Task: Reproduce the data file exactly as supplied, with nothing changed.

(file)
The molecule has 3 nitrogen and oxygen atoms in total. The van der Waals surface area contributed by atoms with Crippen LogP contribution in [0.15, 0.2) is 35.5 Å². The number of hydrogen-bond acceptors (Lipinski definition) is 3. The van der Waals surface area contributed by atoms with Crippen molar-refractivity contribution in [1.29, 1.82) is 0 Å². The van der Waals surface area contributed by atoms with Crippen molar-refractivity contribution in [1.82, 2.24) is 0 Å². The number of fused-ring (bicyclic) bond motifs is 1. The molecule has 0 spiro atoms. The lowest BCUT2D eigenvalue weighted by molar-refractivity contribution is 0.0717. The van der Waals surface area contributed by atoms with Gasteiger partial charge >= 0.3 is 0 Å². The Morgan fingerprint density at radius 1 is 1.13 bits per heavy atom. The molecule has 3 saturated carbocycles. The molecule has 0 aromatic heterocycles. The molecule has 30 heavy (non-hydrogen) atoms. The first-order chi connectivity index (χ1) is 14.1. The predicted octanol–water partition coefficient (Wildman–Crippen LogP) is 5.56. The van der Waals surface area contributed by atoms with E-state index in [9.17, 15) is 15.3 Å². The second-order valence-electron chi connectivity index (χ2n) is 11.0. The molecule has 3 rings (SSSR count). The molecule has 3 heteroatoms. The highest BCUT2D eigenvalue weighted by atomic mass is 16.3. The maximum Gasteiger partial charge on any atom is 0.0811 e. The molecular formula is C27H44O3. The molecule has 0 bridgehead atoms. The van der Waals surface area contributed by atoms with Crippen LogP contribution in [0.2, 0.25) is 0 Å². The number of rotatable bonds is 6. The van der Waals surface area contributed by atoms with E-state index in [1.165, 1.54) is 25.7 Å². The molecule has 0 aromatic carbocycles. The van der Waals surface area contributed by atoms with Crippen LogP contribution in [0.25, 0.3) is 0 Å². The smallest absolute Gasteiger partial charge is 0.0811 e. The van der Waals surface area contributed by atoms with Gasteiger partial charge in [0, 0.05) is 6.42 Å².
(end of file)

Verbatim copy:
The molecule has 3 nitrogen and oxygen atoms in total. The van der Waals surface area contributed by atoms with Crippen LogP contribution in [0.15, 0.2) is 35.5 Å². The number of hydrogen-bond acceptors (Lipinski definition) is 3. The van der Waals surface area contributed by atoms with Crippen molar-refractivity contribution in [1.29, 1.82) is 0 Å². The van der Waals surface area contributed by atoms with Crippen molar-refractivity contribution in [1.82, 2.24) is 0 Å². The number of fused-ring (bicyclic) bond motifs is 1. The molecule has 0 spiro atoms. The lowest BCUT2D eigenvalue weighted by molar-refractivity contribution is 0.0717. The van der Waals surface area contributed by atoms with Gasteiger partial charge >= 0.3 is 0 Å². The Morgan fingerprint density at radius 1 is 1.13 bits per heavy atom. The molecule has 3 saturated carbocycles. The molecule has 0 aromatic heterocycles. The molecule has 30 heavy (non-hydrogen) atoms. The first-order chi connectivity index (χ1) is 14.1. The predicted octanol–water partition coefficient (Wildman–Crippen LogP) is 5.56. The van der Waals surface area contributed by atoms with E-state index in [9.17, 15) is 15.3 Å². The second-order valence-electron chi connectivity index (χ2n) is 11.0. The molecule has 3 rings (SSSR count). The molecule has 3 heteroatoms. The highest BCUT2D eigenvalue weighted by atomic mass is 16.3. The maximum Gasteiger partial charge on any atom is 0.0811 e. The molecular formula is C27H44O3. The molecule has 0 bridgehead atoms. The van der Waals surface area contributed by atoms with Crippen LogP contribution in [0.2, 0.25) is 0 Å². The number of rotatable bonds is 6. The van der Waals surface area contributed by atoms with E-state index in [1.165, 1.54) is 25.7 Å². The molecule has 0 aromatic carbocycles. The van der Waals surface area contributed by atoms with Crippen LogP contribution in [0.25, 0.3) is 0 Å². The smallest absolute Gasteiger partial charge is 0.0811 e. The van der Waals surface area contributed by atoms with Gasteiger partial charge in [0, 0.05) is 6.42 Å².